Week 9/12 #DataScienceBootcamp

Week 9 (23.11.-27.11.)

  • Topic: Deep Learning
  • Lessons: Artificial Neural Networks, Backpropagation, Keras, Convolutional Neural Networks, Pretrained Networks, Transfer Learning, Deep Learning Papers
  • Project: Classify images of clothing items with neural networks models
  • Dataset: Fashion MNIST
  • Code: GitHub

This week we dived into Deep Learning and learned about different types neural networks and their applications in various domains. The main goal of this project was to learn and understand what each hyperparameter in a NN model does and how to tune it, so it was more theoretical and math-heavy than usual.

Building a Neural Network

For my first deep learning project, I used the famous Fashion MNIST dataset created by Zalando, which contains 60K images of 10 clothing items (like T-Shirts, sandals, trousers), and I classified the images in the correct item category. I tried two types of NN:

  • Artificial Neural Network (ANN): a group of multiple perceptrons/ neurons at each layer. Also called Feed-Forward Neural Network, because the inputs are processed only forward. It consists of three layers: input, hidden, and output.
  • Convolutional Neural Network (CNN): are the go-to method for image recognition. CNN use filters to extract features and capture the spatial information from images.

In this post I will present only the CNN model, since it’s the one that performed best. Here’s an overview of my model:

model = keras.models.Sequential()
model.add(Conv2D(32, kernel_size=(3, 3), activation='relu', kernel_initializer='he_uniform', input_shape=(28, 28, 1)))
model.add(MaxPooling2D((2, 2)))
model.add(Flatten())
model.add(Dense(100, activation='relu', kernel_initializer='he_uniform'))
model.add(Dense(10, activation='softmax'))

First [line 1] I instantiated the model. Then I started adding several layers of with different hyperparameters.

  • Conv2D is a 2D convolution layer which creates a convolution kernel that is filled with layers input to produce a tensor of outputs. I used 32 filters, as it’s recommended to use powers of 2 as values.
  • kernel_size determines the height and width of the kernel, passed as a tuple.
  • activation specifies the activation function, which transforms the summed weighted input from the node into the activation of the node. relu (Rectified Linear Activation Function) outputs the input directly if it is positive and 0 if it is negative.
  • kernel_initializer refers to the functions for initializing the weights, which in this case is uniform distribution.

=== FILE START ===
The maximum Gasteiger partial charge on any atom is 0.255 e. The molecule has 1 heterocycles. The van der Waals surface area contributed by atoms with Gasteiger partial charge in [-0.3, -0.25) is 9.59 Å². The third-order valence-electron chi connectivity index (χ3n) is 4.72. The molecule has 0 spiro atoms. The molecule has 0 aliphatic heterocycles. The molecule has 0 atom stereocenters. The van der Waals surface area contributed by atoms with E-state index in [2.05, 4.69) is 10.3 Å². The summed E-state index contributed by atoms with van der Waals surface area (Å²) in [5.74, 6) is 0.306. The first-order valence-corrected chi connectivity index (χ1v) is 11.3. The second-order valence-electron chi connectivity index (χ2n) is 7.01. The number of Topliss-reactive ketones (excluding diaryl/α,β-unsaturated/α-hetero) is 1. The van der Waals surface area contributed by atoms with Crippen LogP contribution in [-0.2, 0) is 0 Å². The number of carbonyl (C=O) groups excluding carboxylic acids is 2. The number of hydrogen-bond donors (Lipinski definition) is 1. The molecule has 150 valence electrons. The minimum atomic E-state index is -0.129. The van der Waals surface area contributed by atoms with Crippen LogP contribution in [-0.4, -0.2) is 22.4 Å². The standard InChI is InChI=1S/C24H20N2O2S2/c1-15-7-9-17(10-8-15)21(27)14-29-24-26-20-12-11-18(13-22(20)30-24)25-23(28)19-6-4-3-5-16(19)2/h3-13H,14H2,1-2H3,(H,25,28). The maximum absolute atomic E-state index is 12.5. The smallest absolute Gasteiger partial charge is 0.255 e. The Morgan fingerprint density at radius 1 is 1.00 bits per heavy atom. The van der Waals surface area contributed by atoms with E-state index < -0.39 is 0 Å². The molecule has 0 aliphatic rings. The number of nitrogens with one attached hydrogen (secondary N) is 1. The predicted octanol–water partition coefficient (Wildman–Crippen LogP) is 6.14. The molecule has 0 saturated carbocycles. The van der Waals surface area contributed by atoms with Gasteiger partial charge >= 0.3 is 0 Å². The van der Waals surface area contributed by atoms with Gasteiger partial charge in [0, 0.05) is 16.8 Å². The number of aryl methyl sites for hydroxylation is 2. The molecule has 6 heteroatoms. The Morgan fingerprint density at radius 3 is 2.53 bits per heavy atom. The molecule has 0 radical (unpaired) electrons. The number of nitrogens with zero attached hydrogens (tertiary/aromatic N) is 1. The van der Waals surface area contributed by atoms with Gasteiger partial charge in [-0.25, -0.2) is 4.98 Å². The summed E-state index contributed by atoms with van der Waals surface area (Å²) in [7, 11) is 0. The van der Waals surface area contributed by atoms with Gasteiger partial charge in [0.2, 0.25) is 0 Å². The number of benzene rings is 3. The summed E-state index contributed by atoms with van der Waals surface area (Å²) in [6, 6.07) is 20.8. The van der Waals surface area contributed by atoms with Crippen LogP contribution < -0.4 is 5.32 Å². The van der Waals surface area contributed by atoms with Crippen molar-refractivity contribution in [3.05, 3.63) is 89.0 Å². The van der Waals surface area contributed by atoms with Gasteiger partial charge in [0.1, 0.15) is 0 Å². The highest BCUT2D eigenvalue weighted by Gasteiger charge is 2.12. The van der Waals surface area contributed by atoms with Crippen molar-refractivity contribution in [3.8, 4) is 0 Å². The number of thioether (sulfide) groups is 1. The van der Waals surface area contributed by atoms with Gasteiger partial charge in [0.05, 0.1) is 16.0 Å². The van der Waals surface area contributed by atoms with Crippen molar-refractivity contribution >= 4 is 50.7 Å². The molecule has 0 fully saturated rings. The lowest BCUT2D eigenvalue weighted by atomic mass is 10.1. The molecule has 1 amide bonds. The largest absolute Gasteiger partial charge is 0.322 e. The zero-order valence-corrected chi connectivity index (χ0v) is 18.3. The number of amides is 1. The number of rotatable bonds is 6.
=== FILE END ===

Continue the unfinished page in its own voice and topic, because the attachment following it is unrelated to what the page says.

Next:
• The input_shape represents the dimension of the images (28×28 px) and their color code (1 for black-and-white). This needs to be specified only in the first layer.

Next [3] I added a MaxPooling2D layer, which downsamples the input representation by taking the maximum value over the window defined by pool_size (2, 2) for each dimension along the features axis.

Then [4] I added a Flatten layer that flattens the images, so that the pixel values are between 0 an 1. This is done because when working with images, if the values are positive and large, a ReLU neuron becomes almost a linear unit, losing many of its advantages.

Lastly [5,6] I added two Dense layers, which are fully connected layers, where the first parameter declares the number of desired units. So in [5] I have a layer with has 100 neurons with ReLU activation. The last layer [6] has 10 hidden layers (number of clothing items) and softmax activation, which is used for multi-class classification.

Finally, I compiled the model:

model.compile(optimizer='adam',loss='categorical_crossentropy', metrics=['accuracy'])
  • optimizer defines the stochastic gradient descent algorithm that is used. I’ve tried both sgd (Stochastic Gradient Descent) and adam (Adaptive Moment Estimation), and stuck with the latter because it is more advanced it it generally performs better.
  • loss defines the cost function.
  • metrics is a list of all the evaluation scores I want to compute. In this case, accuracy is enough.
model.fit(
    xtrain,
    to_categorical(ytrain),
    epochs=15,
    batch_size=32,
    validation_data=(xtest, to_categorical(ytest))
)
  • epochs represents the number of iterations on the training data.
  • batch_size is the number of images to feed tot he model in one go, it normally ranges from 16 to 512, but in any case it’s smaller than the total number of samples.
  • validation_data represents the part of the dataset kept for testing the model.
  • to_categorical one-hot-encodes the labels (clothing items).

Evaluating the model performance

The CNN had an accuracy of 99.43% on the train set and 90.69% on the test set. This is a really good score, and actually it could’ve been even better if I had let the model train longer (i.e. more epochs).

Friday Lightning Talk

This Friday talk was a bit different from the previous ones. Instead of presenting our projects, we had to read and present a paper about a Deep Learning application, for example generative art, object recognition, or text generation. Quite predictably, I chose the latter topic and tried LSTM to generate poems by E.A. Poe. But I talked about GPT-3, a state-of-the-art deep learning model that can generate samples of news articles which human evaluators have difficulty distinguishing from articles written by humans. However, I focused not so much on the technical details, as on the ethics and implications of this technology.

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